the OO metaphor

Peter Andersson <>
Wed Nov 29 14:12:18 CET 2000


Hi Chandru,

Thanks for the input! Actually I already use the representation you suggest,
with slight modification. I have a tuple of a Ref and a State record
representing an object and, like in your example, do apply to "invoke" it by
using a type field in Ref (your version is cleaner!). I didn't really think of
this as polymorhism, but I guess that's exactly what it is, as far as
"invokation" is concerned anyway. Deferring functions is the hard part to do
nicely, I guess. I don't know which alternative I would prefer, using funs, an
extended import directive or a modified error handler. I think the most
important thing is that the code is still readable and not too complicated to
debug (like Sean said). Writing a control framework for invoking the objects
with a simple catch to determine if the function is deferred or not, is
tempting. But maybe a mandatory interface function for each class module which
returns a list of the functions the sub class module redefines (and from which
super class) can make the code clearer. Also, perhaps this way the control
framework could do the invokations in a more "controlled" way, rather than
acting upon trapped faults.

For the record, I *have* to say that I only find this interesting in the case I
want to use Erlang to implement something for solving a problem in the domain of
*both* OO and concurrency, like this simulator thing of mine. I *want* to use
Erlang for any type of concurrent implementation, but if the problem is pure OO,
I think I'll choose an OO language to implement the solution in. I find it much
more common, though, that the problems I'm interested in can (and should be)
solved with a "functional approach". In these cases I'm glad to not have to
bother with any OO constructs and overhead. 

Regards

  /Peter


Chandrashekhar Mullaparthi wrote:
> 
> I think polymorphism can be implemented by modelling objects using records,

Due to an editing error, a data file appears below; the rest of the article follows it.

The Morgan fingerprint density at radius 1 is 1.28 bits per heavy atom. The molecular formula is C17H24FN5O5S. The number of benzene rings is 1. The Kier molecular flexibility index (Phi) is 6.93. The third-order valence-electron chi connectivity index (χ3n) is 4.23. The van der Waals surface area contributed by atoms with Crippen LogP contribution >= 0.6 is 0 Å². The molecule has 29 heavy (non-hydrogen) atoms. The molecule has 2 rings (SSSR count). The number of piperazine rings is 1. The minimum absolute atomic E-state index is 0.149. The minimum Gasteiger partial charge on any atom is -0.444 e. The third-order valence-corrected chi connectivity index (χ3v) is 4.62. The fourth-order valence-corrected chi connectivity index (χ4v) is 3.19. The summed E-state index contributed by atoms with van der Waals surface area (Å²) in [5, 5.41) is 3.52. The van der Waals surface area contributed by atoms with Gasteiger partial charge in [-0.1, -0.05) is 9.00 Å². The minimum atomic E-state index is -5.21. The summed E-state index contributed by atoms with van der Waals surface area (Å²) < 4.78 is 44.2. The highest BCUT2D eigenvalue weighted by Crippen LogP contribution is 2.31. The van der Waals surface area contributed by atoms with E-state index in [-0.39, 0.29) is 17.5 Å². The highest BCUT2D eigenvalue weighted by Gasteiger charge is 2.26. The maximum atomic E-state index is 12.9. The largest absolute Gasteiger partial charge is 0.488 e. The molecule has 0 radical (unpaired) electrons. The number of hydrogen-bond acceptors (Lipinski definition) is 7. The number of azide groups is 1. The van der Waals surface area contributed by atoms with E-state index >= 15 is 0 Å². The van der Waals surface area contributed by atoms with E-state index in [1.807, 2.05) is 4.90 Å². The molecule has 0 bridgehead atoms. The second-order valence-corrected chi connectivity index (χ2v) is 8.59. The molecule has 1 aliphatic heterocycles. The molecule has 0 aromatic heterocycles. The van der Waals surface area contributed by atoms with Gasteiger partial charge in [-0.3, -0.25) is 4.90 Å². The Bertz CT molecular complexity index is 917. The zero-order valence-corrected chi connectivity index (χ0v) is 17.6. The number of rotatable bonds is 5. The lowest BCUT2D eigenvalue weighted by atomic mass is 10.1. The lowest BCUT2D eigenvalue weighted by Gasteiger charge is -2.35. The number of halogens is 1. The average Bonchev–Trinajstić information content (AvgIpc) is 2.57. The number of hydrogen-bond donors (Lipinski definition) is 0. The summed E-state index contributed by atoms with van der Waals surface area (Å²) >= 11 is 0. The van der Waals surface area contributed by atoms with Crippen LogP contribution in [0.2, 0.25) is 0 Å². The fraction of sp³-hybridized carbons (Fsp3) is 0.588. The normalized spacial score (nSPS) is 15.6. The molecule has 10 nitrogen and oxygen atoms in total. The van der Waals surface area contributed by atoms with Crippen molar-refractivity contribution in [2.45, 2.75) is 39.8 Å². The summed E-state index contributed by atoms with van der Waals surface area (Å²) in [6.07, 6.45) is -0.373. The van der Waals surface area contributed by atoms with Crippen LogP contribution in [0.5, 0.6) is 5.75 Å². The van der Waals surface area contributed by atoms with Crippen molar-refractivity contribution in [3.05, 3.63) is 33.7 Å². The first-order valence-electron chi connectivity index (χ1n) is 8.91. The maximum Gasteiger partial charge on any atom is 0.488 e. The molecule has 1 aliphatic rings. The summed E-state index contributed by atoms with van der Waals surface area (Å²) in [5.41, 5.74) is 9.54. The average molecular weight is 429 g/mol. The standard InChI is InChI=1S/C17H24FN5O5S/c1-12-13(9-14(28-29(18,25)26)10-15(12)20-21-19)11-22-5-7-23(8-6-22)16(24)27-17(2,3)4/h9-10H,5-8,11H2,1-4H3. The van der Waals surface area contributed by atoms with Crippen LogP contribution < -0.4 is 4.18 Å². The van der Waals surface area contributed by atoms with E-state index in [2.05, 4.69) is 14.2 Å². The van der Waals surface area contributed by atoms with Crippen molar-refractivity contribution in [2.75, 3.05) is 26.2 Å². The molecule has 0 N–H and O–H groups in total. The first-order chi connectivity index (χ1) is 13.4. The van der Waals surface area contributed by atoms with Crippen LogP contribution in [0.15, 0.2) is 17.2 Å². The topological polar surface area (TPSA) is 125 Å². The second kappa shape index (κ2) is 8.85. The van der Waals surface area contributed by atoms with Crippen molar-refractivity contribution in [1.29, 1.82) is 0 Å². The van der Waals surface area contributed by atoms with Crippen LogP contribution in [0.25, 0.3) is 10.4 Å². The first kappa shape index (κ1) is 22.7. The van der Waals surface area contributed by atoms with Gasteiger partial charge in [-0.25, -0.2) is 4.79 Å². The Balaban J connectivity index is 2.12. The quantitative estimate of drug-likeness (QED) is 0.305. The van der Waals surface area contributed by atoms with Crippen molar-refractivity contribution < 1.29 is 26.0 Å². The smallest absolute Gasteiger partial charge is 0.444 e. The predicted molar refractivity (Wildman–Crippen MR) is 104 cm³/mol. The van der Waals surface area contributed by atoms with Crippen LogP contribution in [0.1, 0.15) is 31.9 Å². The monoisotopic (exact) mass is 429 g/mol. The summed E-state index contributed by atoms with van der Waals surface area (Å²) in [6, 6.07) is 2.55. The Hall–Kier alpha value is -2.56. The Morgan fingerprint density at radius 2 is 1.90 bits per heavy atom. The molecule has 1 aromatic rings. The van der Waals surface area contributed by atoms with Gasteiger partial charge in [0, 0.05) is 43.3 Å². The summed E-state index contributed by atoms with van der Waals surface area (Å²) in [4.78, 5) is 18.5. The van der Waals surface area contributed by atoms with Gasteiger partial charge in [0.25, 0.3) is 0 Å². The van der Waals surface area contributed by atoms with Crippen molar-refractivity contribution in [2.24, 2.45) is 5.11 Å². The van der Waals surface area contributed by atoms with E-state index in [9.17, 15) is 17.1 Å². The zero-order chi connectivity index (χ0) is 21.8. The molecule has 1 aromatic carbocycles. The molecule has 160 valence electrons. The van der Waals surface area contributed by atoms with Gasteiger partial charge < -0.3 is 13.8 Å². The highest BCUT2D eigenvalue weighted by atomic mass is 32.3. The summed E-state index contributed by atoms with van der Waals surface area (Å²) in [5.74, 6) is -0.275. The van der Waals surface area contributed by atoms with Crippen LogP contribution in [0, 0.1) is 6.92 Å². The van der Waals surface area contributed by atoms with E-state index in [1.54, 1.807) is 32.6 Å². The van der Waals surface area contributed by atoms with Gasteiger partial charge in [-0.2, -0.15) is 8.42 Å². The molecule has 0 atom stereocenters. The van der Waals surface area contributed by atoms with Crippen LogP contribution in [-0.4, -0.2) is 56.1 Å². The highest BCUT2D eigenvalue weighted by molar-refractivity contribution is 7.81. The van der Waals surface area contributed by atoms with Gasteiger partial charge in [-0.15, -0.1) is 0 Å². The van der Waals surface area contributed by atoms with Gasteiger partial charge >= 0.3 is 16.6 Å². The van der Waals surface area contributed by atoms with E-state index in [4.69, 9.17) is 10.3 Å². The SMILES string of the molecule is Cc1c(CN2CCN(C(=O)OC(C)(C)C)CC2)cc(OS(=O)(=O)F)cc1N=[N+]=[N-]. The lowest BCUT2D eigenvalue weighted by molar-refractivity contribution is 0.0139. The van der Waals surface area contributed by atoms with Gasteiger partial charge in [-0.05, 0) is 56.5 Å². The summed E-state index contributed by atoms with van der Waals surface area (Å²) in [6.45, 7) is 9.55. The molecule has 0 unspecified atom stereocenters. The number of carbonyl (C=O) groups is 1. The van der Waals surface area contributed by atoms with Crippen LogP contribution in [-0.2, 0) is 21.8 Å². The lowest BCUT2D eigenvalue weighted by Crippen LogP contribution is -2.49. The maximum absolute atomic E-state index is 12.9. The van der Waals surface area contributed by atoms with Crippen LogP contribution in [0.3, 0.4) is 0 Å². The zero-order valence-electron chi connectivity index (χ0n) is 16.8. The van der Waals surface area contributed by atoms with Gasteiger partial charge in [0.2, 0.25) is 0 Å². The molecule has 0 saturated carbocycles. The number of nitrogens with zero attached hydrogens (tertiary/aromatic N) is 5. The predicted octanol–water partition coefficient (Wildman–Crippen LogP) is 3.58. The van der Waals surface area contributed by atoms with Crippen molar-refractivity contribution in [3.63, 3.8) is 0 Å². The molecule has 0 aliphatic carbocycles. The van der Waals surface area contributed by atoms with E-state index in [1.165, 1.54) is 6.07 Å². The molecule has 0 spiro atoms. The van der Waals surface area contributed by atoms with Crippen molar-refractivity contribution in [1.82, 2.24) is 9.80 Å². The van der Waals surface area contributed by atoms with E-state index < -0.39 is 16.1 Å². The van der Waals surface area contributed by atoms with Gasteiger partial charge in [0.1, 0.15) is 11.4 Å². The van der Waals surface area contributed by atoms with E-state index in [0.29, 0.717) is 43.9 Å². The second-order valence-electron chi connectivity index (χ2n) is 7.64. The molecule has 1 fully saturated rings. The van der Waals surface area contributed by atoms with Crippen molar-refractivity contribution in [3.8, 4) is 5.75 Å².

> and a field in the record specifying the module which implements the
> interface exported by the object.
> 
> -record(object, {interface, instance}).
> 
> -record(rectangle, {length, width}).
> -record(circle, {radius}).
> 
> To create an object of type rectangle - you would write
> #object{interface=rectangle, instance=#rectangle{length=2, width=3}}.
> 
> To create a circle -
> #object{interface=circle, instance=#circle{radius=4}}.
> 
> So if you have a shape and want to draw it:
> 
> Shape#object{interface=I, instance=Obj},
> Action=draw,
> apply(I, Action, [Obj]) or
> apply(I, Action, [Obj, <Other params>]) as the case may be.
> 
> Now if you have a base class called shape - you can call functions defined
> in it from your "derived class implementation". You can even store an
> instance of your "base class object" in the instance of your "derived class
> object" like..
> 
> -record(rectangle, {length, width, shape}).
> 
> RTTI can be supported by exporting a function called type from the interface
> module!!
> 
> As for being able to override functions in other modules, maybe the existing
> "-import" directive can be extended.
> 
> -module(my_module).
> -import(Mod, Func/Arity).
> 
> will import all clauses of the specified function. If this module defines a
> function with the same name and arity, that will "override" the
> implementation of the imported function. And in case none of the clauses in
> the "overridden" version match the call, it can be routed to Mod:Func(...).
> This will also cover the case where no implementation is provided for
> imported functions by my_module.
> 
> -import(Mod, all). will import all functions from module Mod.
> 
> Chandru
> 
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